China-US Trade Ties Need Dialogue, Equality

- Jun 28, 2019-

Commerce Ministry says Washington should lift its curbs on Chinese firms

China on Thursday urged the United States to cease its wrong practices and resolve existing problems through dialogue and cooperation on an equal footing with China.

This came as 96 percent of 314 business representatives stated their opposition to the US' proposed tariffs on $300 billion worth of Chinese goods. They testified during hearings in Washington, which concluded on Tuesday.

Gao Feng, spokesman of the Ministry of Commerce, said the US side should listen carefully to the voices of the industry and end its wrong practices.

The US side should address problems through equal dialogue and cooperation with China, which is in the interest of the two sides and the rest of the world, Gao said at a regular news conference.

He said that China also urges the US to immediately lift the measures that contain and sanction Chinese companies, in order to promote the steady and healthy development of China-US economic and trade relations.

China and the US have been locked in a trade dispute for months, exchanging hefty tariffs on each other's imports.

After reaching an impasse, negotiators agreed on Monday to resume their consultations. Top leaders of the two countries are expected to meet during the G20 summit in Japan.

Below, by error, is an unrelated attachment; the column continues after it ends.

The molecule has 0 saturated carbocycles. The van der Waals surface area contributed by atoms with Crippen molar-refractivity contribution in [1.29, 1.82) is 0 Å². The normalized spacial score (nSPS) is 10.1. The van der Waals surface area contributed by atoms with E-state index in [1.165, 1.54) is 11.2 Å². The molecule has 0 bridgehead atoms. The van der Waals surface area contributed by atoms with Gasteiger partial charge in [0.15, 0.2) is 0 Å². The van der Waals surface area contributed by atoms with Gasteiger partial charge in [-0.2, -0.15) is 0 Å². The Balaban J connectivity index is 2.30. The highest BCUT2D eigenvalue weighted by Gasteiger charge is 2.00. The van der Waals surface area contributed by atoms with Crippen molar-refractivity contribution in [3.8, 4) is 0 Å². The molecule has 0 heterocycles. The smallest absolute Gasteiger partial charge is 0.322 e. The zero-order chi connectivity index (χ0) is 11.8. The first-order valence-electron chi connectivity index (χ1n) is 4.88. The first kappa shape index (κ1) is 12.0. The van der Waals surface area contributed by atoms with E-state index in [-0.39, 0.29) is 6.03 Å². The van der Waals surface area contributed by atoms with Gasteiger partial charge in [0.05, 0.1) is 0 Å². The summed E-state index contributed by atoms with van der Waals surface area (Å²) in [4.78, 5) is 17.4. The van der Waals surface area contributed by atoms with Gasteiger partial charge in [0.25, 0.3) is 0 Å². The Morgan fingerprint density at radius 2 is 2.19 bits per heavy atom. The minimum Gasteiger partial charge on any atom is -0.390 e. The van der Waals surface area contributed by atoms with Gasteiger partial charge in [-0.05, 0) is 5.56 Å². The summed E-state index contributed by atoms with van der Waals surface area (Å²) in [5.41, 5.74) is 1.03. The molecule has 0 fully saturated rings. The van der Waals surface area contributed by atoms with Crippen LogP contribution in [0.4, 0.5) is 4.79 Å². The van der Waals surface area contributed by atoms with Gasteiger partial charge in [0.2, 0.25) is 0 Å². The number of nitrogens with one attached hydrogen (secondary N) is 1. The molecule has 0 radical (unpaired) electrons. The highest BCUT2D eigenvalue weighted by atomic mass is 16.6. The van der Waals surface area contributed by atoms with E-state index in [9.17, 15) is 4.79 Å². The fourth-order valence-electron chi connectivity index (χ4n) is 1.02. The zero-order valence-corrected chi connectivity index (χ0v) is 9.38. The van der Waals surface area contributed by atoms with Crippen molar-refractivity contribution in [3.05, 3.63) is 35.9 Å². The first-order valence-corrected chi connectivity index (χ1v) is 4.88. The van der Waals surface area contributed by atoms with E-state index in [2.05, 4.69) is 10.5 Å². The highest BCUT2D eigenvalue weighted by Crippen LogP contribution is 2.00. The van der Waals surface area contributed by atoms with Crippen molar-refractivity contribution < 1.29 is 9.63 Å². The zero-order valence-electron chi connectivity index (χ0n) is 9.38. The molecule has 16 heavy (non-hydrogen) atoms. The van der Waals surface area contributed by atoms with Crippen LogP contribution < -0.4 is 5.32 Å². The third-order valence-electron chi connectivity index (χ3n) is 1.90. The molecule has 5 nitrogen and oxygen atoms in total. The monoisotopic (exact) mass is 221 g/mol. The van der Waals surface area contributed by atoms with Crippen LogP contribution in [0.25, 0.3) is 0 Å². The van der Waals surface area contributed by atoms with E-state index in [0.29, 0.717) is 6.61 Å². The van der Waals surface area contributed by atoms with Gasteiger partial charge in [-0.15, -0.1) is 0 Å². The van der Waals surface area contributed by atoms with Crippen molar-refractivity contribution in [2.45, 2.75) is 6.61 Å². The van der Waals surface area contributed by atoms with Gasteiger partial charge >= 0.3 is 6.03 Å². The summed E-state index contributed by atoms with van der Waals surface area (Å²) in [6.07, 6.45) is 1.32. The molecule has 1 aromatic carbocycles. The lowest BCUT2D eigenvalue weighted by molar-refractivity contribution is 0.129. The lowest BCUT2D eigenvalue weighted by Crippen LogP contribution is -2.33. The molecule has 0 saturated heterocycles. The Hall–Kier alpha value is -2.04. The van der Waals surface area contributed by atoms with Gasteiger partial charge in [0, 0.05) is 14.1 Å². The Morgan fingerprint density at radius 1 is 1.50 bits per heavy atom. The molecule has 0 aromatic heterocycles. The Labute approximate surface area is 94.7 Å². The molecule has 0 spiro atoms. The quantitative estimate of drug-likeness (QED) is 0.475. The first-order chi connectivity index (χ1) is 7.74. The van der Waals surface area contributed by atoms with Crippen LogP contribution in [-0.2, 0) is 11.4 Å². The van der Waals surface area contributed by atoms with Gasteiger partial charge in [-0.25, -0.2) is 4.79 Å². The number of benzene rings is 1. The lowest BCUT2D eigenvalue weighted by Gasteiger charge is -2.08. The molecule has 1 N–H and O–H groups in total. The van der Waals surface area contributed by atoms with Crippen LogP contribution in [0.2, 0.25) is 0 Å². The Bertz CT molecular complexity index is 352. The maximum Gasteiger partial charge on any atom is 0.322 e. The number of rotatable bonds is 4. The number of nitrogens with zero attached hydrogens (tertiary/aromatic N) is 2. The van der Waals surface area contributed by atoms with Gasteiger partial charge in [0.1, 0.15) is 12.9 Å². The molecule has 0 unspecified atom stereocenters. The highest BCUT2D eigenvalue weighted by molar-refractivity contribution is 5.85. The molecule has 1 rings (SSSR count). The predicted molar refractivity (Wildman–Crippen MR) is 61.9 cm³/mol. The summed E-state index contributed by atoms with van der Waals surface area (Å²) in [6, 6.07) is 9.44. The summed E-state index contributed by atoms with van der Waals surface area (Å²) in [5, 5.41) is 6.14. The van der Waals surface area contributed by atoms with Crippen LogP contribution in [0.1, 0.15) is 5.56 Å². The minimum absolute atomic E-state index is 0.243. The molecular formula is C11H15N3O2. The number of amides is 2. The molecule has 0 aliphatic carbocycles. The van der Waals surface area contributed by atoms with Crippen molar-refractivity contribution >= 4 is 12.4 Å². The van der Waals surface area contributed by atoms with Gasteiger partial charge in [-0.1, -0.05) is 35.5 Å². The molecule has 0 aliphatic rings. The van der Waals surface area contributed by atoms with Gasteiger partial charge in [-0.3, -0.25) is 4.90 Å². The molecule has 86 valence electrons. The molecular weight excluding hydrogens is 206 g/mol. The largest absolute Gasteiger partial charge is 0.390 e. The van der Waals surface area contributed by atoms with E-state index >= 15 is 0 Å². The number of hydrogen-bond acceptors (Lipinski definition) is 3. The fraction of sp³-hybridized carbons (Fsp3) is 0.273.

Geng Shuang, spokesman of the Foreign Ministry, said China has always called for resolving trade tensions with the US through dialogue and consultation, but it will firmly safeguard its own legitimate interests.

US threats to impose more tariffs on Chinese imports cannot intimidate the Chinese people, Geng added.

Gao said China's stance toward tariffs is clear, that the country has always opposed unilaterally imposed tariffs. "The US trade bullying eventually hurts its own businesses and consumers," he said.

The "unreliable entities" list-a blacklist of foreign parties that, for noncommercial reasons, harm the interests of Chinese companies, will be released soon, Gao said. Companies that abide by Chinese law and the spirit of contracts have nothing to worry about, he said.

Zhou Mi, deputy director of the Institute of American and Oceania Studies of the Chinese Academy of International Trade and Economic Cooperation, said it is necessary for China to push forward with the list of "unreliable entities," and export restriction measures.

"These moves will bring about institutional improvement," Zhou said. "They are not meant to punish any company, but to guide all market entities to abide by the laws, regulations and commercial contracts. They can further level the playing field for both homegrown and foreign companies."

In a recent survey, a majority of US and Chinese consumers expressed strong support for bilateral trade due to a belief that both countries benefit from the exchange of goods, said Mei Yan, senior partner and China chair at advisory firm Brunswick Group.

The online survey was conducted among 1,000 US consumers and 1,000 Chinese consumers in early June.

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